The fight between bookmakers and the British Horseracing Authority over the Levy is supposed to be reconciled by Oct. 31, but seems likely to require gov’t intervention to effect a resolution, as neither side appears all that eager to accommodate the other’s requests/demands/ultimatums.
Basically, the bookmakers position is that, while their Levy contribution may have fallen £40M in three years, they are now paying out £75M for TV broadcast rights and £30M more in direct sponsorships, so how about cutting them a break already? The books also want a three-year countdown to total Levy abolition, a window in which they expect the BHA to figure out a way of making the industry a little more self-sufficient.
The BHA’s position is that many of the bookmakers have been shifting their operations out of England to avoid paying the 10% tax on gross profits from horseracing into the Levy, while still enjoying the fruits of the horseracing industry’s labors. In that spirit, the BHA feels the books should quit their whingeing and pony up the dough as usual, or else they’ll make a move to introduce a ‘betting right’ fee (the BHA’s ‘nuclear option’).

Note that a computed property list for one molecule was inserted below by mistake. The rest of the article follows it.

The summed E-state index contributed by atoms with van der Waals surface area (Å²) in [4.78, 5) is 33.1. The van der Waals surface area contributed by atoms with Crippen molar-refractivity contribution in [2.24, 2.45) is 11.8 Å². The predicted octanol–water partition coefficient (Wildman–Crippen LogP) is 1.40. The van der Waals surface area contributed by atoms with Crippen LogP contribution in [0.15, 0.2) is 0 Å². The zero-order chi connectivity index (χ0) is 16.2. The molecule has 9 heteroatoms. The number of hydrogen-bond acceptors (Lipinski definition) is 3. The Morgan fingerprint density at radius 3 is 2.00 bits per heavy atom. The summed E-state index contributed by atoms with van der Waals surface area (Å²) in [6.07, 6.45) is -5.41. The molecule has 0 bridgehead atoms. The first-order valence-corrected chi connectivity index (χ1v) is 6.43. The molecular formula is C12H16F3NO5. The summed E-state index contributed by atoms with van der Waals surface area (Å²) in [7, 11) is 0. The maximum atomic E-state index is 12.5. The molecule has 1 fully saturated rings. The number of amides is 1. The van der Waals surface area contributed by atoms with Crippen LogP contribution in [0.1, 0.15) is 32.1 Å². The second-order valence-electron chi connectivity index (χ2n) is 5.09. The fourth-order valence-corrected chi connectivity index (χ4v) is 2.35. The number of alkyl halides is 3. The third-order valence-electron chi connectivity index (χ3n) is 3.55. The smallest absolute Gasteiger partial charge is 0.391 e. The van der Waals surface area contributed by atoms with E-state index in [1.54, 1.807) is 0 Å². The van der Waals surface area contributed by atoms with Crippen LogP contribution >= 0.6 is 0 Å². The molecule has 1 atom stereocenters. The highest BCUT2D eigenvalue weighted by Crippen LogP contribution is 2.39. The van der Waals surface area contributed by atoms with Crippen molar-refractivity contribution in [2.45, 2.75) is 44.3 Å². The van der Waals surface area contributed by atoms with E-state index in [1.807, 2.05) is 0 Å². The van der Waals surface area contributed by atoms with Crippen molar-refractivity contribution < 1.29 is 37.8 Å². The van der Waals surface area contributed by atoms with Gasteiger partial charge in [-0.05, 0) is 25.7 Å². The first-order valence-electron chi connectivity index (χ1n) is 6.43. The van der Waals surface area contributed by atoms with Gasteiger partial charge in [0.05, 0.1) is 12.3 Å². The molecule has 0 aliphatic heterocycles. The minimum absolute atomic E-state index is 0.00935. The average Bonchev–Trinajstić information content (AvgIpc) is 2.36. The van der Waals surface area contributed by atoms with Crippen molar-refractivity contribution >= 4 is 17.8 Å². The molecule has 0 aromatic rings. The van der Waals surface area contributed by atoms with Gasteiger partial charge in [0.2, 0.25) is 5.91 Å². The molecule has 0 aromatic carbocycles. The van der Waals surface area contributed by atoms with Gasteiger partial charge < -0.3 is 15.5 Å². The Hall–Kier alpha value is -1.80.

But the books may now be attempting a sort of ‘end around’ move by proposing to strike deals with individual tracks and races, an arrangement that has long been the norm at the greyhound tracks, but which the horsey set would presumably view as their sport having ‘gone to the dogs’. Still, it would beat turning the tracks into drive-in theaters, wouldn’t it?